Also due to climate change, there is concern that the sandhill cranes will lose their main food source in this river basin – waste corn. As temperatures continue to rise and droughts in corn-growing regions become more frequent, corn yields will decline and farmers run a higher risk of “bad crop years”.[mfn]Harvey, Chelsea[/mfn] This translates into less waste corn at the end of the season. As a result, farmers might be prompted to grow alternate crops that fare better in the changing climate. Dr. Archibald believed “Should there be a change in agricultural practices, the food that cranes depend upon may be gone tomorrow.”[mfn]Archibald, George[/mfn]

Sandhill cranes in flight midday above cornfields

The sheer number of cranes feeding on farmland can also cause conflict with the farmers themselves, especially when the birds begin tearing up planted crops and eating growing corn seedlings instead of waste corn. To combat crop destruction, the International Crane Foundation developed a non-lethal and non-toxic product called “Avipel”, designed to deter the sandhill cranes from feasting on new seedlings.[mfn]Beilfuss, Rich[/mfn]

The scale of the sandhill crane population in the Platte River each year is a sure sign of the region’s resiliency. Crane Trust’s rough estimates for 2017 were of 600,000 sandhill cranes, which increased to 700,000 in 2018. More recent population estimates made using survey data from the Crane Trust and other agencies suggest that at the peak of 2019’s spring migration, there could have been as many as 1.27 million sandhill cranes in the Central and North Platte River Valley combined.[mfn]Caven, Andrew[/mfn] You can follow the Crane Trust’s annual sandhill crane count for 2021 on their continuously-updated website.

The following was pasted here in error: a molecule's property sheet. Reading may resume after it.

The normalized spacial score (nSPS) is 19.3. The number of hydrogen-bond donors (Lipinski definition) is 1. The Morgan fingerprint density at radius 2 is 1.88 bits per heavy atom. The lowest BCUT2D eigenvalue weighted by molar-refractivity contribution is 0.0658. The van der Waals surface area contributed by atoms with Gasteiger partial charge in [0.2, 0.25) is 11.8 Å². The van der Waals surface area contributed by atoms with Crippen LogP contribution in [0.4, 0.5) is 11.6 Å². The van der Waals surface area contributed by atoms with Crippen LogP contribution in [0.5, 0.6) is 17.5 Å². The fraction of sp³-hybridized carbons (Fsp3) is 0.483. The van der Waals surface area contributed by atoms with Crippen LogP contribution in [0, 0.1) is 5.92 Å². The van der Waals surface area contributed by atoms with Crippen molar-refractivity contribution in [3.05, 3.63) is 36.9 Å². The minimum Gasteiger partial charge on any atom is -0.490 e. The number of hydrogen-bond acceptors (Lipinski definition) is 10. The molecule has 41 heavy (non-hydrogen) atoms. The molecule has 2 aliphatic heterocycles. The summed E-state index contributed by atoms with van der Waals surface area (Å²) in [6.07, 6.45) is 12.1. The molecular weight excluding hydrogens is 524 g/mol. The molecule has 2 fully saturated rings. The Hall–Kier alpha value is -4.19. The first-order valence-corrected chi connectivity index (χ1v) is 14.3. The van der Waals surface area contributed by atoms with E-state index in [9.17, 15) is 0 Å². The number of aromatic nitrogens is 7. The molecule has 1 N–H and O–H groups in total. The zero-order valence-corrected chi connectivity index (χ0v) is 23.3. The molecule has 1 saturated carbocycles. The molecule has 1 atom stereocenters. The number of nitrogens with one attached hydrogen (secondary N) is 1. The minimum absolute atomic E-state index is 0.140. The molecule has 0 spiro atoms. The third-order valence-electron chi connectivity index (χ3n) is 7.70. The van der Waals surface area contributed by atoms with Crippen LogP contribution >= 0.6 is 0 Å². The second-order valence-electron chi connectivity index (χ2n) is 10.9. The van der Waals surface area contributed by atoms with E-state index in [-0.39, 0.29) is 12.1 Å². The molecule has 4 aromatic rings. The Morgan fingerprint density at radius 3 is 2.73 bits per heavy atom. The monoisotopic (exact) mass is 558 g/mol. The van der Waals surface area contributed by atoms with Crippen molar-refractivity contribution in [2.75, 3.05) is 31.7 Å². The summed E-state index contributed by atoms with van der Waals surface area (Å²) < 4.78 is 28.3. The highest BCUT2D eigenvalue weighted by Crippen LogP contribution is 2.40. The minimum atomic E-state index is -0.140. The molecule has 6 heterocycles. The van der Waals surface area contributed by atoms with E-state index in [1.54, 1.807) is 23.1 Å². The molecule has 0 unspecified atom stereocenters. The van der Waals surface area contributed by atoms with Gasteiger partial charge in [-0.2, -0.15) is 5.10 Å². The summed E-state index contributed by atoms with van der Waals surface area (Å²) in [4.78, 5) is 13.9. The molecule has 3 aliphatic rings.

Sandhill crane migration seen from Crane Trust’s “Beach Blind”

With the help of dedicated organizations like the Crane Trust and International Crane Foundation, the Platte River will remain the site of one of the greatest migrations in the world. Tourist visits during this migration are an important element of fiscal support for these two organizations.

The Future of the Flyways of the Americas

Each year, billions of birds rely on the rivers of all four flyways – the Atlantic, Mississippi, Central and Pacific – and their associated wetlands and streams; yet these waterways face mounting pressure from human activity and climate change. As a new US Administration steps into office, indications are that watershed conservation may become a greater priority, as it recognizes the invaluable role of migratory birds in our economy, culture and environment. In describing the sandhill crane migration, Brice Krohn said, “Even if folks aren’t really into birds, the sheer spectacle of their migration is very special.”[mfn]Krohn, Brice[/mfn] This sentiment is true of migrations across all the world’s flyways. It’s a truly amazing feat of endurance that wouldn’t be possible without our freshwater resources.


Archibald, George. “Lecture at the Crane Trust & Visitor Center.” NWNL Expedition at the Crane Trust, March 22, 2017. Accessed on Feb 9, 2021 by JM.

Beilfuss, Rich. “Notes from the President – See a Sandhill? Thank a Farmer!” International Crane Foundation, July 6, 2020. Accessed on Feb 9, 2021 by JM.

Buckley, Emma Brinley. “Platte River Timelapse.” NWNL Expedition at the Crane Trust, March 21, 2017. Accessed on Feb 8, 2021 by JM.

Caven, Andrew. “Sandhill Crane Counts 2020 – Week 5.” The Crane Trust, March 12, 2020. Accessed on Feb 15, 2021 by JM.

“Central Americas Flyway.” Bird Life International, n.d. Accessed on Feb 7, 2021 by JM.

“DU Projects: Central Flyway.” Ducks Unlimited, n.d. Accessed on February 6, 2021 by JM.

Harvey, Chelsea. “Rising Temperatures Could Cut Corn Production.” Scientific American, June 12, 2018. Accessed on Feb 15, 2021 by JM.

Krohn, Brice. Interview for NWNL Expedition at the Crane Trust, March 24, 2017. Accessed on Feb 9, 2021 by JM.

Miller, Matthew L. “Platte River Sandhill Cranes: Enjoying North America’s Greatest Bird Spectacle.” The Nature Conservancy, March 3, 2014. Accessed on Feb 8, 2021 by JM.

“Platte River.” National Wildlife Federation, n.d. Accessed on Feb 8, 2021 by JM.

Rosen, Jonathan. “Cranes on the Platte River.” National Audubon Society, February 2013. Accessed on February 7, 2021 by JM.